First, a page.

Human Physiology. In human physiology, we attempt to explain the specific characteristics and mechanisms of the human body that make it a living being. The very fact that we remain alive is almost beyond our control, for hunger makes us seek food and fear makes us seek refuge. Sensations of cold make us look for warmth. Other forces cause us to seek fellowship and to reproduce. Thus, the human being is actually an automaton, and the fact that we are sensing, feeling, and knowledgeable beings is part of this automatic sequence of life; these special attributes allow us to exist under widely varying conditions.
Cells as the Living Units of the Body:
The basic living unit of the body is the cell. Each organ is an aggregate of many different cells held together by intercellular supporting structures. Each type of cell is specially adapted to perform one or a few particular functions. For instance, the red blood cells, numbering 25 trillion in each human being, transport oxygen from the lungs to the tissues. Although the red cells are the most abundant of any single type of cell in the body, there are about 75 trillion additional cells of other types that perform functions different from those of the red cell.
The entire body, then, contains about 100 trillion cells. Although the many cells of the body often differ markedly from one another, all of them have certain basic characteristics that are alike. For instance, in all cells, oxygen reacts with carbohydrates, fat, and protein to release the energy required for cell function. Further, the general chemical mechanisms for changing nutrients into energy are basically the same in all cells, and all cells deliver end products of their chemical reactions into the surrounding fluids. Almost all cells also have the ability to reproduce additional cells of their own kind. Fortunately, when cells of a particular type are destroyed from one cause or another, the remaining cells of this type usually generate new cells until the supply is replenished.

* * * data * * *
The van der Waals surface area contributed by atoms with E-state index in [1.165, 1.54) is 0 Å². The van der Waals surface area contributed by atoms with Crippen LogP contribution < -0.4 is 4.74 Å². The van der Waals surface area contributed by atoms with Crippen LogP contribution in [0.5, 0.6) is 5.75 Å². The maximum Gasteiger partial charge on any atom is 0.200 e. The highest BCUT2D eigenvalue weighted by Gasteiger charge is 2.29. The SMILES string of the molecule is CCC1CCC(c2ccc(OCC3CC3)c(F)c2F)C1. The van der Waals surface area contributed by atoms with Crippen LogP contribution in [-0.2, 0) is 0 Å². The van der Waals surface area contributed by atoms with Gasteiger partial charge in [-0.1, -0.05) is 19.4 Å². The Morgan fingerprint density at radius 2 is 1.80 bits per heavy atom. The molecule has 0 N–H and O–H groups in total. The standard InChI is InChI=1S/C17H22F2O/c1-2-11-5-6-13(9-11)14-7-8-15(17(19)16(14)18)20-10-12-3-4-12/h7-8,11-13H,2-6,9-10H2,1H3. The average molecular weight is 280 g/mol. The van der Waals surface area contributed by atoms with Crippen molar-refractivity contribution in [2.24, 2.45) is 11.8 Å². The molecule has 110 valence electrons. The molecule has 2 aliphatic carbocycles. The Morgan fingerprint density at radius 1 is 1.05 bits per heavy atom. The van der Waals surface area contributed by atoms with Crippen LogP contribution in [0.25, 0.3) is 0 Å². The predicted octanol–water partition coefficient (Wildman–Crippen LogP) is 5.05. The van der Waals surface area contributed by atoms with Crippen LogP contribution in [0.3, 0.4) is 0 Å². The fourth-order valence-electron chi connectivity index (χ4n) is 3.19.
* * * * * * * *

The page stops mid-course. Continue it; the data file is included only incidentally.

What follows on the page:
Extracellular Fluid—The “Internal Environment”
About 60 percent of the adult human body is fluid, mainly a water solution of ions and other substances. Although most of this fluid is inside the cells and is called intracellular fluid, about one-third is in the spaces outside the cells and is called extracellular fluid. This extracellular fluid is in constant motion throughout the body. It is transported rapidly in the circulating blood and then mixed between the blood and the tissue fluids by diffusion through the capillary walls. In the extracellular fluid are the ions and nutrients needed by the cells to maintain cell life. Thus, all cells live in essentially the same environment—the extracellular fluid.
For this reason, the extracellular fluid is also called the internal environment of the body, or the milieu intérieur, a term introduced more than 100 years ago by the great 19th-century French physiologist Claude Bernard. Cells are capable of living, growing, and performing their special functions as long as the proper concentrations of oxygen, glucose, different ions, amino acids, fatty substances, and other constituents are available in this internal environment.